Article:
To report back or not to report back? That is the question

When you are running workshops with small numbers of people it’s relatively easy to make sure everyone hears what others are learning, appreciates the ideas they are generating and grasps the suggestions they are making. But with larger groups this becomes much more difficult. Many event organisers avoid the issue and hope for the best that learning is shared “by osmosis” or by changing the composition of groups periodically throughout the event. But there is a better way…..

At its simplest it is a question of numbers and time. With a group of 100, even if people are sitting in tables of ten and agree with their table group what they want to share with the rest of the participants, hearing from ten tables will take ages – and with the best will in the world people will lose interest.

One way round this is to tell the groups that only two or three groups can report back for each exercise or discussion but this way a lot of richness is lost.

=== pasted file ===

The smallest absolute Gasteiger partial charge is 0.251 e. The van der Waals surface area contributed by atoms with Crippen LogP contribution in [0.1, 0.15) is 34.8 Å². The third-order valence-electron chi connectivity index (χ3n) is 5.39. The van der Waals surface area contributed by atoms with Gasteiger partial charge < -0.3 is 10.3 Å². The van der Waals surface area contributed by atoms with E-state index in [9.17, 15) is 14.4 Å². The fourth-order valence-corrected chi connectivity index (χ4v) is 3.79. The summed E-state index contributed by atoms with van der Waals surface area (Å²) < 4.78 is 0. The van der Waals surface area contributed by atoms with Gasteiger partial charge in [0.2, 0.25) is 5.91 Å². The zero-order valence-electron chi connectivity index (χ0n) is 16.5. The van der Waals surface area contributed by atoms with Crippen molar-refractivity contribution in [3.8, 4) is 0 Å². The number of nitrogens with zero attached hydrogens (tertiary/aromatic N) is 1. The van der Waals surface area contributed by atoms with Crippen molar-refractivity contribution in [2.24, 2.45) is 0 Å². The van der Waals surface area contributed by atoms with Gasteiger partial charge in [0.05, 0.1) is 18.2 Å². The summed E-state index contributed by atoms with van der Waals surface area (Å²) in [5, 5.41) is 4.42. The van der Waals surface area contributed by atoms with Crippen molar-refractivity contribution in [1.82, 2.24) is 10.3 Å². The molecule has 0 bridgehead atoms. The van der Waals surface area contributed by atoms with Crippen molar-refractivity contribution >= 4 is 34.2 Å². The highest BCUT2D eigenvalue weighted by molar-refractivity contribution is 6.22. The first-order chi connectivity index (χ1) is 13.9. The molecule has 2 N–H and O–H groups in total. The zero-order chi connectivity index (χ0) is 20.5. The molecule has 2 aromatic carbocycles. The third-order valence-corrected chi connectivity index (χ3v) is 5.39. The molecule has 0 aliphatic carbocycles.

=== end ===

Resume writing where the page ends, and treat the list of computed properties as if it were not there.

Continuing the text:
We prefer to get a more creative. Here are some of the ways we do that:

Market stalls

Each group produces a flipchart of their discussions. At its simplest it can be a bullet point list but often drawings or collage can stimulate more creativity and debate.

When completed the flipcharts are put on the walls around the room and two or three people from each group stay with their group flipchart whist the others go around the room like a marketplace – visiting the other flipcharts, asking questions and hearing about other groups’ discussions. The groups then reconvene and share what they have learned – both from visiting other groups and from the questions and discussions that took place at their own group’s “market stall”.

Social media

Most social media platforms enable chatting. Chose the best one for your group – one they are most likely to be familiar with. People can post during their discussions or afterwards.

Once the exercise or discussion is over, ask each table to divide into two groups. One group stays at the table and the other group splits out and visits tables whose posts were of interest to find out more. Then swap the groups so the people who were visiting other tables come back and “represent” the table while their “other halves” have time to do their visiting.

Another networked option is to use a shared area and ask groups to upload short documents in whatever format you have agreed – so again you can stick to more simple written documents and bullet points or get more creative. This can work well although the social media option is more fluid and spontaneous.

There are many other ways of enabling sharing among large groups but this give a flavour of the possibilities.